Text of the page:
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NIH Research Matters

June 2012 Archive

June 25, 2012

Illustration of rod-shaped bacteria.

The Healthy Human Microbiome

Researchers have mapped the normal bacteria that live in and on the healthy human body. The accomplishment sets the stage for better understanding how bacterial communities affect human health and disease.

Photo of a woman snapping a cigarette in half.

Genetics May Guide Ways to Quit Smoking

Genetic information can help predict whether medications will boost a smokerís odds for quitting. The new finding brings health care providers a step closer to providing individualized treatment plans to help smokers kick the habit.

Photo of a pill bottle with many warning labels.

Computer Method Predicts Drug Side Effects

Researchers have used computer modeling to predict the side effects of hundreds of medications. The technique could aid in the future development and use of drugs.

June 18, 2012

Photo of a boy playing at the park.

Cooling Therapy for Birth Disorder Boosts Later Survival

A treatment that cools the bodies of infants who lack sufficient oxygen at birth brings benefits that last for years, a new study confirms.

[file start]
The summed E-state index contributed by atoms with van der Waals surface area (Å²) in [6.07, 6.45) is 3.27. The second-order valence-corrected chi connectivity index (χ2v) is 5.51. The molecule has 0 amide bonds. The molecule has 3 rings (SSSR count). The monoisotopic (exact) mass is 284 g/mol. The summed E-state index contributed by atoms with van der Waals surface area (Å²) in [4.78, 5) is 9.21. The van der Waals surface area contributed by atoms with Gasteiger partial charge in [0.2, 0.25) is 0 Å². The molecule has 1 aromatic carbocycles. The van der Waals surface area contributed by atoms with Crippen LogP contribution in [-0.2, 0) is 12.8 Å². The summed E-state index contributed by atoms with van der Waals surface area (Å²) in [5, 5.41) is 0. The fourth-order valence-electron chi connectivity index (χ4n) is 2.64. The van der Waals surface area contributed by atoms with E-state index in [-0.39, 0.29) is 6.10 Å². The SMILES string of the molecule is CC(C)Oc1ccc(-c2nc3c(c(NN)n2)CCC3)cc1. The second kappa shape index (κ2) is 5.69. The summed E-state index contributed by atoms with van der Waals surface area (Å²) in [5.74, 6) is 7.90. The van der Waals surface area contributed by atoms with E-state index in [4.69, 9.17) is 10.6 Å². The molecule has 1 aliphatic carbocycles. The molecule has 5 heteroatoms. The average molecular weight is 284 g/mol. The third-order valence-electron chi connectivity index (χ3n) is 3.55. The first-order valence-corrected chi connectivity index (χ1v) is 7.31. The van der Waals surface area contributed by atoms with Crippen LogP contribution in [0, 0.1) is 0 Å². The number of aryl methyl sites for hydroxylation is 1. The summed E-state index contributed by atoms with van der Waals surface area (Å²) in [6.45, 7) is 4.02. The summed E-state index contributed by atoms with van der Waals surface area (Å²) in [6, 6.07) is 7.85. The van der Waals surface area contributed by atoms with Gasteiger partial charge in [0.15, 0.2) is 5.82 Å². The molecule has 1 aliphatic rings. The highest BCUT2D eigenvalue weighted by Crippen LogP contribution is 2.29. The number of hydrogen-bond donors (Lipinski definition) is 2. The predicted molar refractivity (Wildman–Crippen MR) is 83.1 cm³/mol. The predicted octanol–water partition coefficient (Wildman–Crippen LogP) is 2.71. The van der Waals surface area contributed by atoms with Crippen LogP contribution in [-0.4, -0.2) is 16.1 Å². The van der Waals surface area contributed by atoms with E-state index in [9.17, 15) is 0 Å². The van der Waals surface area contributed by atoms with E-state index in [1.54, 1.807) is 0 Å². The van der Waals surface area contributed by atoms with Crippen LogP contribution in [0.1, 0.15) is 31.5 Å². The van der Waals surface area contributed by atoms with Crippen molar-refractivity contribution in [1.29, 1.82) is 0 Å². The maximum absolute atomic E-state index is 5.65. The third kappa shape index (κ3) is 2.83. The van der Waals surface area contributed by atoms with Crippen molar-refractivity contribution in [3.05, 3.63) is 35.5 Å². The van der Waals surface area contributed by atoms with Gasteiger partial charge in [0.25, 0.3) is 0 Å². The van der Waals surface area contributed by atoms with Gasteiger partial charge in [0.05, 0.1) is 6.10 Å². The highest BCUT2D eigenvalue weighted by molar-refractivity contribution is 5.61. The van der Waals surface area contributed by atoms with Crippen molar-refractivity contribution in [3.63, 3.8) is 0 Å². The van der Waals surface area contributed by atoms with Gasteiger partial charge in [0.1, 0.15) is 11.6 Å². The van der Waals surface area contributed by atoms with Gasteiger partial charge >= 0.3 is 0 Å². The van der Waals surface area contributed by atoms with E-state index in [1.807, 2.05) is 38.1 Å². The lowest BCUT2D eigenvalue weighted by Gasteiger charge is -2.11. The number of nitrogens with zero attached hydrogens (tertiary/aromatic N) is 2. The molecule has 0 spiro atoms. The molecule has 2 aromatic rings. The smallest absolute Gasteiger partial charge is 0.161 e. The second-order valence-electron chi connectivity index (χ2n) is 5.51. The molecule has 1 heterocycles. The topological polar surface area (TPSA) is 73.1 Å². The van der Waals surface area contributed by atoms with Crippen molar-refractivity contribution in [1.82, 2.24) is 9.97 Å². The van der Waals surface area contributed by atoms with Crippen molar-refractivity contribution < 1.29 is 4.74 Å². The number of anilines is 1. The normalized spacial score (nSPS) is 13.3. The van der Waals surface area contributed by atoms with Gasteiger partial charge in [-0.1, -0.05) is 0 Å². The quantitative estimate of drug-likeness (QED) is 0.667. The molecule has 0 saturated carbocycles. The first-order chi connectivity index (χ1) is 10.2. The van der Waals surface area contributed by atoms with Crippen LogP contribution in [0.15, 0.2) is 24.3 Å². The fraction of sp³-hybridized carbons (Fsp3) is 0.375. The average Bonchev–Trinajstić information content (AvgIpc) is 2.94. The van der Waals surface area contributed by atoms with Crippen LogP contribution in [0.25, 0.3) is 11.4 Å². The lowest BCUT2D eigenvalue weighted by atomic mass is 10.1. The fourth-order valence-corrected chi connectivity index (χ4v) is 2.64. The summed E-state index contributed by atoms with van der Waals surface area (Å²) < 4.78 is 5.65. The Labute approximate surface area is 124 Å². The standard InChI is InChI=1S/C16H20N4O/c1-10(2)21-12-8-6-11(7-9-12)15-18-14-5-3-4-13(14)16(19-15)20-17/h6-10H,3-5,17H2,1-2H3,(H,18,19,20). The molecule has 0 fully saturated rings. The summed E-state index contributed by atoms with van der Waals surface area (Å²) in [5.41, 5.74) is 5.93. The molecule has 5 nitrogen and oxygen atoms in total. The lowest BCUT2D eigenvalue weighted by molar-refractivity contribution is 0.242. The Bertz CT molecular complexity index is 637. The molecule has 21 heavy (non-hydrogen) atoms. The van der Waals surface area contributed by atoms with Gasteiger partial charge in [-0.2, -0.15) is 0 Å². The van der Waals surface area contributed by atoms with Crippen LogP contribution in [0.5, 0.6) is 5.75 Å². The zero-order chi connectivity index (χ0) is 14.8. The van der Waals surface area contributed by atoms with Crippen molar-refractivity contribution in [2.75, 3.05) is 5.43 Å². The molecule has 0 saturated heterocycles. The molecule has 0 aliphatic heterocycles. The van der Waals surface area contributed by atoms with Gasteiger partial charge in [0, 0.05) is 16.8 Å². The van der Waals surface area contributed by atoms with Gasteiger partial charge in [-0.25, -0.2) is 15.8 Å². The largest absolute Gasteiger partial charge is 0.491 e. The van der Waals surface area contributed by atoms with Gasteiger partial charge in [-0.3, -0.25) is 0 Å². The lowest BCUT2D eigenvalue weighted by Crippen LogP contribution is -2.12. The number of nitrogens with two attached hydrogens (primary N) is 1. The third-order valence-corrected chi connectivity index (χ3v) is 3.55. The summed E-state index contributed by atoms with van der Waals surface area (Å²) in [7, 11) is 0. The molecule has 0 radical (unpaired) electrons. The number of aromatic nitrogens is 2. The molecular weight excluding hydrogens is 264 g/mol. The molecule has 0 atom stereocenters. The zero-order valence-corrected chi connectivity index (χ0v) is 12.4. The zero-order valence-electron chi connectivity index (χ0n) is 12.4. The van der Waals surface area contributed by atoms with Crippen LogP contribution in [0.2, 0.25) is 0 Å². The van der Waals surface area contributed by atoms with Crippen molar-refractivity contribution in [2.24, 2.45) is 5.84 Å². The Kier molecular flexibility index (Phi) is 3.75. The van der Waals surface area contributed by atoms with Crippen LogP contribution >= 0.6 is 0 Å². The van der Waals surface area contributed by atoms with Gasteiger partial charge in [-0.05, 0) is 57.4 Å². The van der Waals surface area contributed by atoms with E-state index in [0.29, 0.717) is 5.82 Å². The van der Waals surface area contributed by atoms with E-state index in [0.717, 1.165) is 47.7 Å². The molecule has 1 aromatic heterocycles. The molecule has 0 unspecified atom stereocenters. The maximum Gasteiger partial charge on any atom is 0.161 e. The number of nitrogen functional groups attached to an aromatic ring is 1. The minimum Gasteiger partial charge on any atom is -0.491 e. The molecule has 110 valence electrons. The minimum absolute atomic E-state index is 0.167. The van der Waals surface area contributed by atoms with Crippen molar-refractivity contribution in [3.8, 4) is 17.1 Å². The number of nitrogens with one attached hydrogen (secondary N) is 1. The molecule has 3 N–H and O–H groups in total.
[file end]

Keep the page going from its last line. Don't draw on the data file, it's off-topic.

Photo of young girl inhaling mist through a mouthpiece.

Cystic Fibrosis Therapy Tested in Young Children

A treatment that benefits adults and older children with cystic fibrosis may not help infants and young children with the disease, a new study reports. The finding could slow the adoption of this therapy in younger children.

Microscope image showing scattered colored area within a blood vessel.

Questions About HDL Cholesterol

The effect of "good" cholesterol on cardiovascular disease may be more complicated than previously thought, according to a new analysis. The finding raises questions about how best to lower heart disease risk.

June 4, 2012

Photo of an older woman.

Sigmoidoscopies Decrease Colon Cancer Deaths

Screening using sigmoidoscopy helps prevent colorectal cancer and reduce deaths from the disease, a new study reports.

Photo of an older man drinking coffee.

Coffee Drinkers Have Lower Risk of Death

Older adults who drink coffee may have a lower risk of death than those who donít drink coffee, according to a new analysis. The finding adds to evidence that coffee drinking may have health benefits.

Microscope image of blood vessels in the blood-brain barrier.

Clues to Alzheimer’s Disease

Researchers may have discovered a mechanism behind the largest known genetic risk factor for late-onset Alzheimer's disease. The finding suggests possible strategies for prevention as well as a potential new drug target.

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About NIH Research Matters

Editor: Harrison Wein, Ph.D.
Assistant Editors: Vicki Contie, Carol Torgan, Ph.D.

NIH Research Matters is a weekly update of NIH research highlights from the Office of Communications and Public Liaison, Office of the Director, National Institutes of Health.

This page last reviewed on December 3, 2012

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